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  • Author or Editor: Dario J. Englot x
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John D. Rolston, Dario J. Englot, Arnau Benet, Jing Li, Soonmee Cha and Mitchel S. Berger


The dominant hemisphere frontal operculum may contain critical speech and language pathways, and due to these properties, patients with tumors of the opercular region may be at higher risk for postoperative speech dysfunction. However, the likelihood of incurring temporary or permanent language dysfunction is unknown.


The authors retrospectively analyzed their cohort of patients with frontal gliomas to identify those tumors that predominantly involved the dominant frontal operculum. Each tumor was classified as involving the pars orbitalis, pars triangularis, pars opercularis, or a combination of some or all of these areas. The authors then identified and compared characteristics between those patients experiencing transient or permanent speech deficits, as opposed to those with no language dysfunction.


Forty-three patients were identified for inclusion in this analysis. Transient deficits occurred in 12 patients (27.9%), while 4 patients (9.8%) had persistent deficits involving language. Individuals with preoperative language deficits and patients with seizures characterized by speech dysfunction appear to be at the highest risk to develop a deficit (relative risks 3.09 and 1.75, respectively). No patient with a tumor involving the pars orbitalis experienced a persistent deficit.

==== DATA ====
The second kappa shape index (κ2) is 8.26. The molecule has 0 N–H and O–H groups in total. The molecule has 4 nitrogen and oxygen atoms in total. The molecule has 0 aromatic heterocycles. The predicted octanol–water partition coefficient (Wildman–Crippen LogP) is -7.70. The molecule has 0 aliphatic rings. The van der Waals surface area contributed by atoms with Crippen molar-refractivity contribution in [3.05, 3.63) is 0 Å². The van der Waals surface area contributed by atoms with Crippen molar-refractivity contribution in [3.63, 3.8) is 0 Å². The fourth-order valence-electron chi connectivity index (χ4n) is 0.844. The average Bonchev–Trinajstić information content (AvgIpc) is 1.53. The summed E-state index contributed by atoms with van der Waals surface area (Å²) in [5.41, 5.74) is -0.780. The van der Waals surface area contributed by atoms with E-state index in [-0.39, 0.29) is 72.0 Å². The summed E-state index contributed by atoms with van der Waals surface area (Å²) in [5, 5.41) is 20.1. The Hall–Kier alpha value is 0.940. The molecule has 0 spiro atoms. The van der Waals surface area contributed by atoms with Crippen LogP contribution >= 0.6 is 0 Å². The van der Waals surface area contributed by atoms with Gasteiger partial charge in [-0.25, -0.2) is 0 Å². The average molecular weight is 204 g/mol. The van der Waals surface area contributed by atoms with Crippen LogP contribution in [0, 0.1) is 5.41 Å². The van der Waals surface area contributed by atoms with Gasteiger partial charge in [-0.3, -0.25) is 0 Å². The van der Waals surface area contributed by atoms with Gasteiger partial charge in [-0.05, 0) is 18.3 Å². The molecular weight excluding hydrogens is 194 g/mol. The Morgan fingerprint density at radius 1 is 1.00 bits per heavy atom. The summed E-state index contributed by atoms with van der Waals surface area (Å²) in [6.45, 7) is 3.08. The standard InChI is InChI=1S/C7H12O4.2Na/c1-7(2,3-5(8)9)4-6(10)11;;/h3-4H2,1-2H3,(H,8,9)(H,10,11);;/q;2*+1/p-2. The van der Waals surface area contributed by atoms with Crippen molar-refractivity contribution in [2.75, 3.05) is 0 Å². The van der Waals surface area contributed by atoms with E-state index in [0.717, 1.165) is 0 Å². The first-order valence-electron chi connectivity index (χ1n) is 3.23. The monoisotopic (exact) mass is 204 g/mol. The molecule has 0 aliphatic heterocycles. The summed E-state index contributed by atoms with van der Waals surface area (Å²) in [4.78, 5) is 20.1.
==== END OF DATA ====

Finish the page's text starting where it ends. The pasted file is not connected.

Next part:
Resection of gliomas is widely recognized as a critical element of improved outcome. Given the low rate of language morbidity reported in this group of patients, resection of gliomas within the dominant frontal operculum is well-tolerated with acceptable morbidity and, in this particular location, should not be a deterrent in the overall management of these tumors.